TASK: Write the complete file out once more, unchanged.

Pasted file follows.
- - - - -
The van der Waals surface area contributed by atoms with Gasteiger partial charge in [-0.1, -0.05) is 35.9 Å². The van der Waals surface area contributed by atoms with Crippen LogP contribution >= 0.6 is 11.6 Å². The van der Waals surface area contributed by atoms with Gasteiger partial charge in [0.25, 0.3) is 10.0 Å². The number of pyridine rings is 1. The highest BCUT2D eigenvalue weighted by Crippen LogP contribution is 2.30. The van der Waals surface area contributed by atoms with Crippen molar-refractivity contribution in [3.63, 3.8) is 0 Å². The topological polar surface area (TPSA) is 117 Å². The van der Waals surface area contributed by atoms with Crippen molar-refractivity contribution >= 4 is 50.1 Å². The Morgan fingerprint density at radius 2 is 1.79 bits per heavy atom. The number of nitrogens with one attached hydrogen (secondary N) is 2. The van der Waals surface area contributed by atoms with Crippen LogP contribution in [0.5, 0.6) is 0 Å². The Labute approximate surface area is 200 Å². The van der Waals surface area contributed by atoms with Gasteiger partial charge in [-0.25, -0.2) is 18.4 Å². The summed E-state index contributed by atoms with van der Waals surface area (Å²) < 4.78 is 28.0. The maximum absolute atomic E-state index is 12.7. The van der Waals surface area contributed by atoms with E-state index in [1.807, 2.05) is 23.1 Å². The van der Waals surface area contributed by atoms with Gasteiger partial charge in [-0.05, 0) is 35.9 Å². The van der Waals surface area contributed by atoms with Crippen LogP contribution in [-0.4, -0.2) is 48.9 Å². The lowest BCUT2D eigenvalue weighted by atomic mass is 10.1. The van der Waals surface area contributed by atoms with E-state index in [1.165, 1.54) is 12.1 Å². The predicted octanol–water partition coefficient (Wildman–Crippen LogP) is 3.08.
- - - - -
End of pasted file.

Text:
The van der Waals surface area contributed by atoms with Gasteiger partial charge in [-0.1, -0.05) is 35.9 Å². The van der Waals surface area contributed by atoms with Crippen LogP contribution >= 0.6 is 11.6 Å². The van der Waals surface area contributed by atoms with Gasteiger partial charge in [0.25, 0.3) is 10.0 Å². The number of pyridine rings is 1. The highest BCUT2D eigenvalue weighted by Crippen LogP contribution is 2.30. The van der Waals surface area contributed by atoms with Crippen molar-refractivity contribution in [3.63, 3.8) is 0 Å². The topological polar surface area (TPSA) is 117 Å². The van der Waals surface area contributed by atoms with Crippen molar-refractivity contribution >= 4 is 50.1 Å². The Morgan fingerprint density at radius 2 is 1.79 bits per heavy atom. The number of nitrogens with one attached hydrogen (secondary N) is 2. The van der Waals surface area contributed by atoms with Crippen LogP contribution in [0.5, 0.6) is 0 Å². The Labute approximate surface area is 200 Å². The van der Waals surface area contributed by atoms with Gasteiger partial charge in [-0.25, -0.2) is 18.4 Å². The summed E-state index contributed by atoms with van der Waals surface area (Å²) < 4.78 is 28.0. The maximum absolute atomic E-state index is 12.7. The van der Waals surface area contributed by atoms with E-state index in [1.807, 2.05) is 23.1 Å². The van der Waals surface area contributed by atoms with Gasteiger partial charge in [-0.05, 0) is 35.9 Å². The van der Waals surface area contributed by atoms with Crippen LogP contribution in [-0.4, -0.2) is 48.9 Å². The lowest BCUT2D eigenvalue weighted by atomic mass is 10.1. The van der Waals surface area contributed by atoms with E-state index in [1.165, 1.54) is 12.1 Å². The predicted octanol–water partition coefficient (Wildman–Crippen LogP) is 3.08.